SCHOOL OUTSIDE THESE FOUR WALLS: CONTESTING IRREGULARIZATION THROUGH ALTERNATIVES TO EDUCATION
Languages of publication
Over the last decade, Canada has witnessed a complete overhaul of its refugee and immigration processes, resulting in the unravelling of a longstanding history of humanitarian contributions. As migrants’ situations become increasingly precarious, and pathways for permanent residence are quickly eroded, one area of bordering that has importantly impacted migrant youth involves access to education. While there are a limited number of concessionary policies that promote some level of access at elementary and secondary levels (but none at the tertiary level), many youth remain burdened with feelings of being othered, disengaged and illegalized, throughout their educational trajectories (Uprooted Education 2016). The weight of this exclusion is exacerbated by additional factors including: fear of deportation, non-recognition of home country credentials, negative racialization, feelings of being derailed from their professional path, and other intersections of precarity and dispossession. This paper will explore the intersection of irregularization and access to Canadian education systems; it will draw attention to emerging solutions to these exclusions through community-driven, humanitarian and activist responses at all levels of education. Particular attention will be paid to the needs-based development of alternatives to education, highlighting the projects of a Toronto-based organization, the FCJ Refugee Centre. These projects are all unique in their capacity to value the diverse social locations of precarious status migrant youth as they attempt to navigate Canadian education systems.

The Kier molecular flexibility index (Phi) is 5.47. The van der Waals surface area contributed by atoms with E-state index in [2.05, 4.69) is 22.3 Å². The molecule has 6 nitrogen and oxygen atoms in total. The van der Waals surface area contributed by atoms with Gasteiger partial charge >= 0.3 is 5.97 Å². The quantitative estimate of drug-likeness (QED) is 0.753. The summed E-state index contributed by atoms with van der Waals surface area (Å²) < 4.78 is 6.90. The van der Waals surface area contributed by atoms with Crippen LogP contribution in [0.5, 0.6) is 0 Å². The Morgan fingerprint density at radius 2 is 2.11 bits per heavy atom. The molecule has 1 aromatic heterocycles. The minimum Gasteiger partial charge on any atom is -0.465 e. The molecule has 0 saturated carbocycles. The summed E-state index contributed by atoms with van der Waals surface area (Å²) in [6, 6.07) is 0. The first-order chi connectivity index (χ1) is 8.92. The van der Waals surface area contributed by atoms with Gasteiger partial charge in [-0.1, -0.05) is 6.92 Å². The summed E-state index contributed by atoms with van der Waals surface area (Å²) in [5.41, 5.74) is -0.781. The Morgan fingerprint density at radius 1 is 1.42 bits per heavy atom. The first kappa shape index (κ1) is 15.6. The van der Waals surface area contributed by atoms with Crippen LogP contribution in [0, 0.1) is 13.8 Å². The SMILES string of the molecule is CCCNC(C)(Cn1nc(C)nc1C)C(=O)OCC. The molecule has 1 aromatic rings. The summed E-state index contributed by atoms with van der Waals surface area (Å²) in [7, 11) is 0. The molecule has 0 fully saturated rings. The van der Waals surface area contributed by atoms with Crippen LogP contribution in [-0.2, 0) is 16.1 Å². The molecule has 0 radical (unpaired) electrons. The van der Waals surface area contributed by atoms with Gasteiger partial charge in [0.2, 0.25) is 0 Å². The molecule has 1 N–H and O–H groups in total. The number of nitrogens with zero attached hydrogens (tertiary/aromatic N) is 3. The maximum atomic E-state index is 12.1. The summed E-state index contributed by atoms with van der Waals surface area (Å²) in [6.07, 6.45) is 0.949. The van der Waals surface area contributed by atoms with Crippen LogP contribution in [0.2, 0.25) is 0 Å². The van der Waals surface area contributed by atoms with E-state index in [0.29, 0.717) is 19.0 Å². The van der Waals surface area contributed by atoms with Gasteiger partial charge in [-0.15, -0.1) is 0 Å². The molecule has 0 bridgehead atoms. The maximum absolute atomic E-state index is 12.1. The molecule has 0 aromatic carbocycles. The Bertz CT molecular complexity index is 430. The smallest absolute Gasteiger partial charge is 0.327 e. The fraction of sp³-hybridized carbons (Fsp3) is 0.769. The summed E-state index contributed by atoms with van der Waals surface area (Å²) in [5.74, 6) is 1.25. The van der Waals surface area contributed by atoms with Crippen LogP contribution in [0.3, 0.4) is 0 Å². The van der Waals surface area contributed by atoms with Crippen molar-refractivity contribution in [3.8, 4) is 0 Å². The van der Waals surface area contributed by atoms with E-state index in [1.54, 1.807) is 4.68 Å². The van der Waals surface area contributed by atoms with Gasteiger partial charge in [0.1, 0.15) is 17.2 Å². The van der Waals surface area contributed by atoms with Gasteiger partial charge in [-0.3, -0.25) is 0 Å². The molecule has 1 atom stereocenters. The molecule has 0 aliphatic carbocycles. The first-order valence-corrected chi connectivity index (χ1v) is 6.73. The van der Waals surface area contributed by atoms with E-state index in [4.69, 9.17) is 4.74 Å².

Publication order reference